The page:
Ruben’s excited, I’m excited, but what does coach Gardner think?  Keep in mind he did this workout leading up to his New Bedford Half Marathon victory in 2011, only he did 8 reps of the hill that time.  After seeing the results, Gary had this to say:

This was his best session ever so that means we are in an excellent spot to run well over the next segment of training. Our plan over the past six years has been to always increase fitness. We know his 5km and 10km personal bests are weak in comparison to his fitness level over the last two years so we want to bring them down to where they equal his fitness level.

Both Ruben and Gary think he’s on the verge of a breakthrough.  It’s scary to think that someone as fast as Ruben has not had a breakthrough yet!  Ruben averaged 2:46′s in this workout moving up that mountain.  That’s fast enough to make a Sherpa jealous.  In fact, it might have been fast enough to make him an honorary Sherpa (I’m still waiting to hear back from Tibet on that one).  He’s clearly putting the work in and it’ll be very interesting to see his results in upcoming races.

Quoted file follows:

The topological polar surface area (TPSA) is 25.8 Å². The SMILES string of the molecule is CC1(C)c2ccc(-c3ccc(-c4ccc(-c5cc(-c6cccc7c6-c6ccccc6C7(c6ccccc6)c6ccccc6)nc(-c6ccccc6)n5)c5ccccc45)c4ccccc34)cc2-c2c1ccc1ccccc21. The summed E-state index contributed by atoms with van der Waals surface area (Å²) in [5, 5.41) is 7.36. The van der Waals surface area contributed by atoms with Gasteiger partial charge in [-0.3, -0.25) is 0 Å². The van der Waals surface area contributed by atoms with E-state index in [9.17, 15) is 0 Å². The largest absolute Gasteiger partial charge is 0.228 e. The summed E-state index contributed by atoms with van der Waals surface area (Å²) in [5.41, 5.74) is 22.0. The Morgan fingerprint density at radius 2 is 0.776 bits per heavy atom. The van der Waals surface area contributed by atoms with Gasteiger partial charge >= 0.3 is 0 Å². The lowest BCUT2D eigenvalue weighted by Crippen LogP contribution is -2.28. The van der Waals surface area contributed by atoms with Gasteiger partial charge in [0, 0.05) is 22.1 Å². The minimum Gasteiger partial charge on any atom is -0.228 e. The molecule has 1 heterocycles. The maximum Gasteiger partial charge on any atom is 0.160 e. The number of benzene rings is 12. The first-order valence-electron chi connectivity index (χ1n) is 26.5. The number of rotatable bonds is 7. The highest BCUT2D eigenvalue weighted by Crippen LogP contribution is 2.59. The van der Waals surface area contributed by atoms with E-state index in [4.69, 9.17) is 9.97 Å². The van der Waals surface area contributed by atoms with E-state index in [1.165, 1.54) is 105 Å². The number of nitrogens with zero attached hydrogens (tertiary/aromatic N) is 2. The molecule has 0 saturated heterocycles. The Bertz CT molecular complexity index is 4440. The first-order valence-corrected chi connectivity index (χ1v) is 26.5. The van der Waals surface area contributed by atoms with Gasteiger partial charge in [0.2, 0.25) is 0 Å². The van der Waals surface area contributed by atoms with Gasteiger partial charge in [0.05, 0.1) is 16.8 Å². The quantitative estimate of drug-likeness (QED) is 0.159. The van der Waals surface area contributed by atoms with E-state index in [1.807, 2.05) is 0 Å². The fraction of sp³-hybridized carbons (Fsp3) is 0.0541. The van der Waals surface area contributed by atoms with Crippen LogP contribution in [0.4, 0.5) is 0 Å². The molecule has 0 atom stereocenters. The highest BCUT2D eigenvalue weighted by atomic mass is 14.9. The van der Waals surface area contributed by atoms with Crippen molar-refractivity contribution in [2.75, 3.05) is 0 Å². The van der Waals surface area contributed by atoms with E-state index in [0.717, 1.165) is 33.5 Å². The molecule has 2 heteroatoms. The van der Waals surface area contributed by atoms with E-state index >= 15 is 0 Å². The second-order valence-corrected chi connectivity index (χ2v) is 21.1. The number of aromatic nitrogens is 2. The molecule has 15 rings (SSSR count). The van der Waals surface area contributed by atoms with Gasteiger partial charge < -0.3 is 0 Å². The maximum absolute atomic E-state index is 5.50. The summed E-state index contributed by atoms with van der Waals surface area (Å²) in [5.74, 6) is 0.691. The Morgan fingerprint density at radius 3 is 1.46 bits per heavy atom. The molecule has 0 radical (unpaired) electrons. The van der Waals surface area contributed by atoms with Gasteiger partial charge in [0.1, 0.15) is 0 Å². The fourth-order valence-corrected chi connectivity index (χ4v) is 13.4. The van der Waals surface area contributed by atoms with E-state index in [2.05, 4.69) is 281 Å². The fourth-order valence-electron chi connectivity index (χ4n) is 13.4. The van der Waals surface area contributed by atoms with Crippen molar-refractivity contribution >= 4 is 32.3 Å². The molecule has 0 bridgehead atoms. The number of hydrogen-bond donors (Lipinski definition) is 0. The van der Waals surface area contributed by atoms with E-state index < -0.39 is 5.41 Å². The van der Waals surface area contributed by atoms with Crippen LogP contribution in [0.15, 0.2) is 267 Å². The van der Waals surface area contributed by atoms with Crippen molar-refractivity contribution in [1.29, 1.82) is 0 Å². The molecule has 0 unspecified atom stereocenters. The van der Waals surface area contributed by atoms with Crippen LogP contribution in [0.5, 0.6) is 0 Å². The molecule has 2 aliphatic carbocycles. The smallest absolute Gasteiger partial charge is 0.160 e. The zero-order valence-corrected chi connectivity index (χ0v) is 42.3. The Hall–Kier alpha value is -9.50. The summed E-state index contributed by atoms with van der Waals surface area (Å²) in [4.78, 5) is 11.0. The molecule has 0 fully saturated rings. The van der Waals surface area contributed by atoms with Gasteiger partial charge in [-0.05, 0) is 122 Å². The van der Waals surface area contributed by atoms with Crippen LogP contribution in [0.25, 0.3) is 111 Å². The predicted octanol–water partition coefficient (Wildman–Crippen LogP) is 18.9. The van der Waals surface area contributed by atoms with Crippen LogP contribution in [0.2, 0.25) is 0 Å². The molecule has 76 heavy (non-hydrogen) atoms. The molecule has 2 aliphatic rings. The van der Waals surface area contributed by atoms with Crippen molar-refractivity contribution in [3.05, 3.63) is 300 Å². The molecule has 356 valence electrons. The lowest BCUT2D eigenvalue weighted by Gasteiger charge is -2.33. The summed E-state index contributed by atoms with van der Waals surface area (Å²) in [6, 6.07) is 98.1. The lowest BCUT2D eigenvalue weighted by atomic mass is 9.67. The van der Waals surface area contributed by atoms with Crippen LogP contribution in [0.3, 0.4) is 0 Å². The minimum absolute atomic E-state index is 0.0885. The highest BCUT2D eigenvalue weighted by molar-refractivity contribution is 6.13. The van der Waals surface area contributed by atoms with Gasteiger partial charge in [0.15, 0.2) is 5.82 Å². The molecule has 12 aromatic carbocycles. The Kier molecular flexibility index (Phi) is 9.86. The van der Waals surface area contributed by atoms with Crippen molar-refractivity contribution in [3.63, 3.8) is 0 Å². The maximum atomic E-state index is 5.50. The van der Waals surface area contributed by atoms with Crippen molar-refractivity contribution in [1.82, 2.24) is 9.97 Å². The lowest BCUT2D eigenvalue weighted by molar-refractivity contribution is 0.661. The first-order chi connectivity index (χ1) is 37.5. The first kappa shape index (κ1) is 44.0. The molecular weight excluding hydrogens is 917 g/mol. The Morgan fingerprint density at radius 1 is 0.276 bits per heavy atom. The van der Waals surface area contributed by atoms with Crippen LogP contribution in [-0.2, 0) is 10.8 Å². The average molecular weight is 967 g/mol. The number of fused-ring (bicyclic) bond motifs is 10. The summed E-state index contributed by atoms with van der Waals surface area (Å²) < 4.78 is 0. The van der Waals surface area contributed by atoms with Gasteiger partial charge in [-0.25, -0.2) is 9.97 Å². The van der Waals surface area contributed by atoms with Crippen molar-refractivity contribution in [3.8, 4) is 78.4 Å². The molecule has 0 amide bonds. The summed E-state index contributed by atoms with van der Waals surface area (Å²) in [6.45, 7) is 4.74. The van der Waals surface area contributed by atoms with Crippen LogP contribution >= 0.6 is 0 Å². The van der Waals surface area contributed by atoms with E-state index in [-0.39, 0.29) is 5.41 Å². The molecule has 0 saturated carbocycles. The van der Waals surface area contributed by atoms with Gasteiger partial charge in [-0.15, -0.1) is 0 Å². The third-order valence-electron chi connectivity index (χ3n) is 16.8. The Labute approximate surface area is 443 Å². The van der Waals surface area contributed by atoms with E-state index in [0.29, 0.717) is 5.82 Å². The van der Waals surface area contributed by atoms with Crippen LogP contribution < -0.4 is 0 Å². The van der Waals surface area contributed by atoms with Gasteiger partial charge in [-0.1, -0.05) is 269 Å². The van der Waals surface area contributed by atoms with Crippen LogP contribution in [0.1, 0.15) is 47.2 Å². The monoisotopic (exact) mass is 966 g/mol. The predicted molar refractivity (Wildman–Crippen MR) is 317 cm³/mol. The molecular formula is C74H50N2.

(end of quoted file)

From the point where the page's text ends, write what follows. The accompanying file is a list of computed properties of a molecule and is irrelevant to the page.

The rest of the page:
Level Renner will be on hand at the George Davis Invitational this coming Saturday up in Lowell for a clash of the titans on the track: Sanca vs. Jenkins, in a two mile showdown.  Call it what you want (Athlete vs. Coach, Student vs. Teacher, or even Padawan vs. Jedi), but it doesn’t need any hype.   Check here for a schedule of events.  We can’t wait for it, and we’ll have coverage of it just for you, the Level Legion.

Watch out for Ruben this summer as he vies for a spot in the Olympics on the Cape Verdian national team.  Also follow Ruben through his blog.

Up next week: Matt Pelletier

Workout: To be determined…